Can you be certain there isn’t a cybercase file with your avatar on it, floating around in someone’s cloud drive?
You sure as heck don’t want to be featured on I Can Stalk U, which picks up where PleaseRobMe.com left off by sharing the potential havoc in broadcasting your whereabouts. I Can Stalk U purports to raise awareness about geotagging dangers by going to Twitter and stripping the geolocation data from uploaded images. That information is then listed on the I Can Stalk U website in a stream of doom.
According to research commissioned by Webroot, 52% of 1,600 respondents tagged their whereabouts with online shutter-bugging. Just a little less than half, 40%, were "aware or extremely concerned" about letting "potential burglars know when they are not at home." This raises the question: If we’re so concerned, then why do we stream our whereabouts in pretty pictures and videos for the entire world to see? Chalk it up to Wi-Fi hubris.
One thing’s for sure, the savvier technology gets in this age of mobile web 3.0, the savvier you need to be about security options. The writing is on the wall or, rather, the smartphone screen (which you’ll probably be able to project directly onto a wall or other flat surface sooner rather than later).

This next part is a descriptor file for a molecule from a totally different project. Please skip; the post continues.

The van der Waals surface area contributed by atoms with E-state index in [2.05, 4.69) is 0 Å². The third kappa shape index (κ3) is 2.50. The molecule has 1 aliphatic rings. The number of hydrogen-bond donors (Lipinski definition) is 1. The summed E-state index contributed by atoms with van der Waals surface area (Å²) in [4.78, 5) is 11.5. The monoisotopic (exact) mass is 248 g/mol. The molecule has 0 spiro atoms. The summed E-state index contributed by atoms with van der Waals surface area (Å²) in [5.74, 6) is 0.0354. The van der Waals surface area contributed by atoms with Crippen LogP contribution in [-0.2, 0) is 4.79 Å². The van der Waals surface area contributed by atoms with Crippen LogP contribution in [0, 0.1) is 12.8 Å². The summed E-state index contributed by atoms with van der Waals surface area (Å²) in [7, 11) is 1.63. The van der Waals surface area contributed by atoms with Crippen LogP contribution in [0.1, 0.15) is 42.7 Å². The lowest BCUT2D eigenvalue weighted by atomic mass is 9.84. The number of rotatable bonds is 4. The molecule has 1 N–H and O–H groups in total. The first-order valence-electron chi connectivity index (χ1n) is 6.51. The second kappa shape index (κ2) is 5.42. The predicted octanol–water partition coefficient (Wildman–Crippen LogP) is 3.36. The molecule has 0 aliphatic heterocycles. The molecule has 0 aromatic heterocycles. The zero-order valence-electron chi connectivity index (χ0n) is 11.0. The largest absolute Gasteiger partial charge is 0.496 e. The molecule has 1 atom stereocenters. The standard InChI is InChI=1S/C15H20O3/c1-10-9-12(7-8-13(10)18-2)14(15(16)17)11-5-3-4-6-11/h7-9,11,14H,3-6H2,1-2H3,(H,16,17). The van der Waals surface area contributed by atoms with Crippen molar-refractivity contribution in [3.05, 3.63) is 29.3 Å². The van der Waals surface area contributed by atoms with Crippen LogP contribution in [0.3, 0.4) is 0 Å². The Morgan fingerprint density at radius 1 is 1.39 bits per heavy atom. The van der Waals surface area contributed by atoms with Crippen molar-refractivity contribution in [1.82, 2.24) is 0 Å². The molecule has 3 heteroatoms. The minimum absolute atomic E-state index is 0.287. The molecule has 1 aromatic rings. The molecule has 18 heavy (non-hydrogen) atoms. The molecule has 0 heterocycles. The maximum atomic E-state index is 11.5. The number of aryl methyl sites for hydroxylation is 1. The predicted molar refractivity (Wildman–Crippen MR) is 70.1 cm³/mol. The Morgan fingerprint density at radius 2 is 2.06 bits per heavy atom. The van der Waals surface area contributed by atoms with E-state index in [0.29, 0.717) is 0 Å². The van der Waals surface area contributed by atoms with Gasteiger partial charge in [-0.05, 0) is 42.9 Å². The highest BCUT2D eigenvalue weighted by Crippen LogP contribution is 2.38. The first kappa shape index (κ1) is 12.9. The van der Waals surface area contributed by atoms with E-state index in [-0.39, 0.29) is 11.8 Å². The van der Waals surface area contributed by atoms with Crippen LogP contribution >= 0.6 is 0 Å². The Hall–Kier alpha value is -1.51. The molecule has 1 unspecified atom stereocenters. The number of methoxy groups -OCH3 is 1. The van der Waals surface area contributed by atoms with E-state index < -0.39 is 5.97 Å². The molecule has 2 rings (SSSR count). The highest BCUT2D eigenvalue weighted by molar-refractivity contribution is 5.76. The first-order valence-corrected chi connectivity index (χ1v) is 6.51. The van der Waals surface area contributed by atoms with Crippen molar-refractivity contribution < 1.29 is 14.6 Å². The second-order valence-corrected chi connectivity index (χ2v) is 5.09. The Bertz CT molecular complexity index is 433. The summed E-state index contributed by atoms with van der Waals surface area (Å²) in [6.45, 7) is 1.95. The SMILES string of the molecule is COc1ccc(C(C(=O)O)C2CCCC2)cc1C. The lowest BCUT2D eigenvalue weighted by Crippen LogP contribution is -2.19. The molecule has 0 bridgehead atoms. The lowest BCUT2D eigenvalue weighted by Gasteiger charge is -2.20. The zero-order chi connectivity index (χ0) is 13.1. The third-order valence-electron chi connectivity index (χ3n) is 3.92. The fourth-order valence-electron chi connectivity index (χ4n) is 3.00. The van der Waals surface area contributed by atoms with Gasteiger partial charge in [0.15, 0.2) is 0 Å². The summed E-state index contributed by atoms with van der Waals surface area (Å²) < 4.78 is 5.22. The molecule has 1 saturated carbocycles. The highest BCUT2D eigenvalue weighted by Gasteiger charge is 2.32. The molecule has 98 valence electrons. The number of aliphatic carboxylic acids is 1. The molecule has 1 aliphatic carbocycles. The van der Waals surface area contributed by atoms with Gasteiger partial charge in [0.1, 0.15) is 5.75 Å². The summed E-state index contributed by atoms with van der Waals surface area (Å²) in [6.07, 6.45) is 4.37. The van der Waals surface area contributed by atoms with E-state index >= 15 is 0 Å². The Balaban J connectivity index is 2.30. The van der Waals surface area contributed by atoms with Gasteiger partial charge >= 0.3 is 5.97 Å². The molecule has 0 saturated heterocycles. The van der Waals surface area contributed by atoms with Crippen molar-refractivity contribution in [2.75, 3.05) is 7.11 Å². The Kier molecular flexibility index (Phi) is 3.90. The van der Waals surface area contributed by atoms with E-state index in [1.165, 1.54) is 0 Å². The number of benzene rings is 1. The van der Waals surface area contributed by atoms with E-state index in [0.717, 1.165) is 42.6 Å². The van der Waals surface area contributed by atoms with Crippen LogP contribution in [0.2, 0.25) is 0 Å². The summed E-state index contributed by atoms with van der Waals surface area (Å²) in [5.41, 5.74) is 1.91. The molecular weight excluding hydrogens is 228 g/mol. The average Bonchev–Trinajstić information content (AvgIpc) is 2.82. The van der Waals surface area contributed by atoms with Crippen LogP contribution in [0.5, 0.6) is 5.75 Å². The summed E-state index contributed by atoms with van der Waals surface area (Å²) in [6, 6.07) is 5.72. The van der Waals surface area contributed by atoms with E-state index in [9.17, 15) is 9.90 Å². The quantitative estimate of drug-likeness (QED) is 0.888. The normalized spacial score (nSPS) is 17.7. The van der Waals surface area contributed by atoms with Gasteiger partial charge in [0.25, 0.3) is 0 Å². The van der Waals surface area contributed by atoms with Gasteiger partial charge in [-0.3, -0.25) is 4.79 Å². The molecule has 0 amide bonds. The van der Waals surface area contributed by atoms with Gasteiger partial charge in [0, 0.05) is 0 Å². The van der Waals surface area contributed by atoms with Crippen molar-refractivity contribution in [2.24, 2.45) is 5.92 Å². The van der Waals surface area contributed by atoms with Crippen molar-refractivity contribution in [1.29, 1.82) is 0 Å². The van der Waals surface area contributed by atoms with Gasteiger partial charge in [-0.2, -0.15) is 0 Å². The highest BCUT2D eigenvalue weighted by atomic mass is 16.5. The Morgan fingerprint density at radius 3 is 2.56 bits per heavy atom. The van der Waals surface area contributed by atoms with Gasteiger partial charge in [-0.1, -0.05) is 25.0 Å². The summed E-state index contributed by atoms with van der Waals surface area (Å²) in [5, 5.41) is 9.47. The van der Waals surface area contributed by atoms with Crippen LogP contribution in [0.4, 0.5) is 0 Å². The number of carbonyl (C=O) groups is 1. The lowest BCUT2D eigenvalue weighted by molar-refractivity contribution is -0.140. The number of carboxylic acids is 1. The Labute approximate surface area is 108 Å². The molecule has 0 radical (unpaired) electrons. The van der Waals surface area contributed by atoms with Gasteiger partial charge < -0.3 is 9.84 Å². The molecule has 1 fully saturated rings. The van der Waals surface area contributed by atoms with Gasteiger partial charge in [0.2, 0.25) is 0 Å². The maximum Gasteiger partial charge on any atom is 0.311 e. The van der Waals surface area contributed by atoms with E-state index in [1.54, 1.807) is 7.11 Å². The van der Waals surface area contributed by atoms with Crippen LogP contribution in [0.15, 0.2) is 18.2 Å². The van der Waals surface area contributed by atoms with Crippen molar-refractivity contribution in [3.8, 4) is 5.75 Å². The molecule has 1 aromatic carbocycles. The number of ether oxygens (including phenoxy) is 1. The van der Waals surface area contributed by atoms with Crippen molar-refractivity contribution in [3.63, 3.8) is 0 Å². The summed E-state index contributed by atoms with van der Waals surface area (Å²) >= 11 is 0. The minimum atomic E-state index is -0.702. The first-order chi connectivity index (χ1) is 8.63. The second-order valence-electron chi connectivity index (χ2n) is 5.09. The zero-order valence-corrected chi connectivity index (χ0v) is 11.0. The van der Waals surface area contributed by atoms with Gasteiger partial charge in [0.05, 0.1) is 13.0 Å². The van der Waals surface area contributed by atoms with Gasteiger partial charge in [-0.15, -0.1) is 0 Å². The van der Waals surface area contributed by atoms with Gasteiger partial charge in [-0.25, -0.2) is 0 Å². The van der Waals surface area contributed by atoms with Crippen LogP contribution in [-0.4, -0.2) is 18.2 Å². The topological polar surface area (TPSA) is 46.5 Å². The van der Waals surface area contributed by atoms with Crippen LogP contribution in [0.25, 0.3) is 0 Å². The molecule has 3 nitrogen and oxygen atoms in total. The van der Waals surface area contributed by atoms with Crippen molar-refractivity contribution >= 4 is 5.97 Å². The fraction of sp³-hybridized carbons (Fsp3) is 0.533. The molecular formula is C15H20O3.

Although geotagging is largely a mobile fiesta, that doesn’t mean you shouldn’t stay vigilant about Internet security. Location-based social media sites such as Foursquare, Gowalla, SCVGNR, and Facebook all hinge on the concept of knowing and showing where you are to the world.
Remember—once photos are uploaded, they reside in a realm outside your front pocket. Even some digital cameras embed metadata into images, so be mindful of your personal photo albums and regularly scan and sweep your computer. It’s a great reminder to stay on top of all your online privacy needs, so visit Webroot’s Internet Security Center for a course of action.
Finally, while there are some instances where geotagging is cool and helpful, for example, when you want to remember location details of a honeymoon or find someone at Comic-Con, those images should be locked and loaded in a secure manner. Following are some closing tips on how to be smarter than your smartphone and make your life’s journey a little less traceable.
Check your smartphone’s settings and change the geotagging capability.
Double check your privacy settings on all social media sites, including Flickr and Picasa.
Use geotag-specific Internet security software to help you manage your digital, multimedia life.
Inventory the photos you’ve already uploaded and take steps to de-tag them.
Prioritize these steps for children and teens.